It’s an emotional rollercoaster of an update from Peruvian (also apparently Australian) collective Matus. The outfit — also formerly known as Don Juan Matus — will release their new album, Claroscuro, on CD via Espíritus Inmundos with vinyl potentially to follow, and that’s great, sign me up. But there’s also the part about how it’s potentially their final outing, and that’s more than a little bit of a bummer. Based in Lima and headed by guitarist, etc.-ist Richard Nossar, they got their start a decade ago and have been pursuing adventurous heaviness ever since.

The last Don Juan Matus release was 2013’s Espejismos (review here), which was recorded over a number of years, so to find out that Claroscuro took most of one to put together isn’t really a surprise, I guess it’s just a downer to see a cool project maybe coming to an end. Hopefully Nossar and company decide to keep rolling after this fifth record and there are more to come, and that Matus keeps going,

Time will tell, ultimately. Or another update from the band. Either way, here’s the latest on Claroscuro from the PR wire:

matus claroscuro maybe

MATUS – Claroscuro CD release

Espíritus Inmundos is proud to announce the exclusive, worldwide CD release of Peruvian collective MATUS (formerly known as DON JUAN MATUS) fifth album, Claroscuro (Chiaroscuro).

Recorded on almost a year span and featuring new drummer Walo Andreo Carrillo of Christian Van Lacke & La Fauna fame, Claroscuro could be the band’s swan song.

Release Date: April 2015.

Matus is a musical collective formed in December 2005.

The band has released 4 albums and 2 split singles in a 7 year span on various labels from Perú, Germany, Japan and the United States.

Their music combine elements of late 60s psychedelia, early 70s heavy rock, folk, blues, ambient, to name a few.

Matus, “Umbral – Niebla De Neón”

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Don Juan Matus, Más Allá del Sol Poniente: Trip Beyond the Setting Sun

Posted in Reviews on December 9th, 2010 by JJ Koczan

While my only prior exposure to Peruvian collective Don Juan Matus was their 2008 self-titled debut, their third album, Más Allá del Sol Poniente (Espíritus Inmundos) finds the five-piece a much more eclectic, genre-bending outfit. Lineup turmoil and artistic growth alike are to blame, but whatever did it, their sound has matured into dark textures of classic adult prog, with glimpses of the raw stoner sound they came from, but a more engrossing take overall on it. The eight tracks that comprise Más Allá del Sol Poniente’s 35-minute runtime span a wide sonic array, and although each seems to have a personality and drama all its own, there remains a flow to the album that’s essential to its ultimate success.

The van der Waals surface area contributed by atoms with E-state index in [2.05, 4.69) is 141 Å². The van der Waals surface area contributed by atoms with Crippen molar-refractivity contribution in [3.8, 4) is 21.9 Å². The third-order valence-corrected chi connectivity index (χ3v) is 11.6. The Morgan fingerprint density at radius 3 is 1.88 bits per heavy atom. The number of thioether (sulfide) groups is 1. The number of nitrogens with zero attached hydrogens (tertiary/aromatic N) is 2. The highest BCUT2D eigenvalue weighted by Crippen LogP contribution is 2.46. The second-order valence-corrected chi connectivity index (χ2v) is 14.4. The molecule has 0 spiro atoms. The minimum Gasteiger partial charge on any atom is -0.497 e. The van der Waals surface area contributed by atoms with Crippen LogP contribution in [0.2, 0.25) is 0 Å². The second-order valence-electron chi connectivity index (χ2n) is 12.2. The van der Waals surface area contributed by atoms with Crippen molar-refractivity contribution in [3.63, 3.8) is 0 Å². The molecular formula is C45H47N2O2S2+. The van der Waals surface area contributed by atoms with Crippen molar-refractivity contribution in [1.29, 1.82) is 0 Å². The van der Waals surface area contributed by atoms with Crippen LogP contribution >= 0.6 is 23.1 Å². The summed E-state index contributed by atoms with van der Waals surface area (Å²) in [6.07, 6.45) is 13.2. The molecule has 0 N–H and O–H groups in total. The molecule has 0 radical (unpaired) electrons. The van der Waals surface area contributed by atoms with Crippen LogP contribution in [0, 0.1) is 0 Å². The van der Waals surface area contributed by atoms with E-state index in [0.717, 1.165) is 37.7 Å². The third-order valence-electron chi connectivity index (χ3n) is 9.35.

The way intro “Bajo la Sombra del Arbol de la Vida y La Muerte” bleeds into the riffier, classically plodding “Kadath/Más Allá del Sol Poniente,” for example, is just one of Don Juan Matus’ resident smooth transitions, going from piano and guest synth from Carlos Torres Fuentes to Alfonso Vargas’ crashing drums and what might be Más Allá del Sol Poniente’s most accomplished vocal performance from singer Alex Rojas. The semi-title-track also represents the more guitar-led side of Don Juan Matus, which doesn’t come out on every track, but when it does, comes out cleanly, the guitar work of Richard Nossar (who also produced the album and contributes synth and vocals), Manuel Garfias (also bass) and/or Veronik (also flute, theremin and vocals) sounding big enough to make an impression but not so large as to leave no room for the more experimental side of the band to come out on other tracks, such as the bass-driven instrumental space psych synth of “Ectoplasma,” which follows immediately. At just over two minutes, “Ectoplasma” is more of a transitional moment, a kind of warning to listeners that anything could happen on Más Allá del Sol Poniente, and in that it’s effective, since instead of a turn toward the weird, it leads into the riff-heaviest cut on the record, “Mundo Alterno.”